One last point: I picked up this book because I read a review posted at the SacWomen web site. The review by W. H. McDonald Jr. of Elk Grove (originally published on Amazon) claimed , "This book is destined to become a military classic!" That is such a stretch of the truth that it could only have been written by someone with a financial interest in the sale of the book.

An interesting read, yes. If you wish to learn more about the experience of women in the Iraq war, Holmstedt offers a reasonable overview drawn from personal experiences of those she interviewed. A classic? No. Read any of S.L.A. Marshall's books to understand the definition of "classic." For an Iraq war example, try Bing West's "No True Glory, A Frontline Account of the Battle for Fallujah" or the haunting short stories of John Crawford's "The Last True Story I'll Ever Tell: An Accidental Soldier's Account of the War in Iraq."

Wednesday, October 10, 2007

The fall Transitarian Diet

Today was a gorgeous day, with giant fluffy clouds scuttling along and the temperature straining to reach 70 degrees -- perfect weather for the Transitarian Diet, that merger of good-for-you walking and good-for-the-environment transit riding that makes you look good and feel good.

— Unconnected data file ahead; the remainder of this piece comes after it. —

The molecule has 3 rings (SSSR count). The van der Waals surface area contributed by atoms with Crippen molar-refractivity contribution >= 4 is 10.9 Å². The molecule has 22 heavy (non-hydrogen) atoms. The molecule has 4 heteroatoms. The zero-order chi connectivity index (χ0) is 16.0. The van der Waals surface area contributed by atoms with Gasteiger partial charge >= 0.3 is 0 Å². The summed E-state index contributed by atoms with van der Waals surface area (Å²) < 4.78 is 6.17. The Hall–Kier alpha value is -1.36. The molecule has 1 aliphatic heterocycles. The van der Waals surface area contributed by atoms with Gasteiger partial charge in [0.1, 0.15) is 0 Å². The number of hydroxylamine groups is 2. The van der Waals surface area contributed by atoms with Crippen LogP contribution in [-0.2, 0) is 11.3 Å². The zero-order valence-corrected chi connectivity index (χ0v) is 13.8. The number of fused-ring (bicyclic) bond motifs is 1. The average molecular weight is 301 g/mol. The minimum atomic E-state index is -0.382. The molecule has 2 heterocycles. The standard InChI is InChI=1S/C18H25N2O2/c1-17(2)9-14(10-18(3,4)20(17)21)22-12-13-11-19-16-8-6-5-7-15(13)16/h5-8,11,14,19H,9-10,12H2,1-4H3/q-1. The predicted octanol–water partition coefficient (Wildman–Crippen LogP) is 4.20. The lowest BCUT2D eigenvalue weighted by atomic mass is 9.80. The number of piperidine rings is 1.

And muddy and a little bloody as well.

This is the second week of my vacation. This morning the kid was at school and the wife at work, and I needed to visit Blockbuster, get a haircut and read a chapter for a class I'm taking at City College. Since I could accomplish all three tasks at Town and Country Village at Fulton and Marconi I decided to tie it all together in a transitarian outing.

Getting from my house to Town and Country by bus is fairly simple, but it can require three different buses. With the fantastic weather and no real time constraints, I decided to walk a little less than a mile to Auburn Boulevard, where I could catch the No. 1 bus. After a short ride to Watt and Auburn Boulevard, I would catch the No. 26. The No. 26 runs from the Watt/I-80 light rail station to Auburn Boulevard and then down to Fulton Avenue.

And so I packed my backpack with videos to return and books to read and set out walking.

Which brings us to the perils of walking in suburban Sacramento County.

The sidewalks in my neighborhood are intermittent. For one long stretch of my walk to Auburn Boulevard, I was forced to walk in the street. I was thankful for the bike lane separating me from the traffic.